Phil Jung: Windscreen
© Phil Jung
– My friend Phil Jung has his MFA Thesis show coming up and if your in the Boston area it should be one not to miss.
A car’s interior offers a blurred line between public and private space. The interior, littered with personal articles, offers a portrait of its owner, while the aging exterior conveys imminent decay. The composite of this space reflects who we are and where we come from, and possibly where we are going.
When combing through neighborhoods for cars, I look first for the way light enters a car and renders color. If I find nothing inside its cabin that tells something about its owner, I move on. Above all, the car needs to be drivable or just recently taken off the road. If a car sits for too long, it loses something.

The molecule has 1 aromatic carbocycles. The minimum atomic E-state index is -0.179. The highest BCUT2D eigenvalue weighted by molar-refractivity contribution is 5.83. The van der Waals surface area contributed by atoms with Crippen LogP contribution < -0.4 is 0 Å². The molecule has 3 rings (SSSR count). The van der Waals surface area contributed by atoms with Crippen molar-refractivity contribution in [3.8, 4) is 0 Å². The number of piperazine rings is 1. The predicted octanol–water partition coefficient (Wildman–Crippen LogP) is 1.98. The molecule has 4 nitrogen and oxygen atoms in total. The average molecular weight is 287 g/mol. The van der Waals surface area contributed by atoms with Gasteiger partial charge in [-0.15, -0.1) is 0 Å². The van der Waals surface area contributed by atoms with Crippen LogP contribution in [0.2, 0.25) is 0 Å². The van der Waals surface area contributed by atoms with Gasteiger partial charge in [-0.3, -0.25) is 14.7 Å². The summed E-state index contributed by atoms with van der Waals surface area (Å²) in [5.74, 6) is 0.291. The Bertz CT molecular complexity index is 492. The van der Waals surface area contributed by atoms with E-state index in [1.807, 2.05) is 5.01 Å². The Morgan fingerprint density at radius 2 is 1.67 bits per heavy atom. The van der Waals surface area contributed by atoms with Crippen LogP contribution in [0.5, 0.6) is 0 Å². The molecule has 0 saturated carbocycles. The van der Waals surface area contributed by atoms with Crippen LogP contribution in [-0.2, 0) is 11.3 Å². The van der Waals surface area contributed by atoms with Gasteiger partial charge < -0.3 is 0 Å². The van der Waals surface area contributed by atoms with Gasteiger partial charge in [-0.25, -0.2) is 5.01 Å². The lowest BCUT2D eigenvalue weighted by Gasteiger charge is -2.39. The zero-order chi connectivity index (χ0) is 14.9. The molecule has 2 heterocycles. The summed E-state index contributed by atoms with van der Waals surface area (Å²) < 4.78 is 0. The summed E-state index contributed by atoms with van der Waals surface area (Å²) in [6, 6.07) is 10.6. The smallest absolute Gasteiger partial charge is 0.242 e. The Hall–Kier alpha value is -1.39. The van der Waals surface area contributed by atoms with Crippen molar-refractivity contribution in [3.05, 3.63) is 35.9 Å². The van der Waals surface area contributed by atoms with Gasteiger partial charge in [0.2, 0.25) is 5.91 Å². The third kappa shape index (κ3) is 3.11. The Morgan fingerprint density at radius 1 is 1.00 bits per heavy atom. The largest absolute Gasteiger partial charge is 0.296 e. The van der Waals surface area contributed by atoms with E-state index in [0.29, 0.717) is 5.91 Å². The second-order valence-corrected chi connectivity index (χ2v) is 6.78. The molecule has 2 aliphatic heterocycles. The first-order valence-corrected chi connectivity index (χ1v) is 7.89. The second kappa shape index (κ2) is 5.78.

Gasoline-powered vehicles were introduced in 1896. These early cars represented freedom, hope, exploration and independence — quintessential American ideals. By 1947, when the photographer Wright Morris made his image of an aging Model T, those early ideals had already started to deteriorate. This work revisits those ideas by exploring the relationship of automobiles and their owners today.
April 13 – April 23
Reception: Thursday April 16th 6-8
Monday – Friday 10am – 6pm
Saturday 11am – 5pm
Sandra and David Bakalar Gallery
Stephen D. Paine Gallery
621 Huntington Avenue, Boston, MA 02115
See more of Phil’s work here and see a video of his creative process below.
Phil Jung – Photographing for the Windscreen series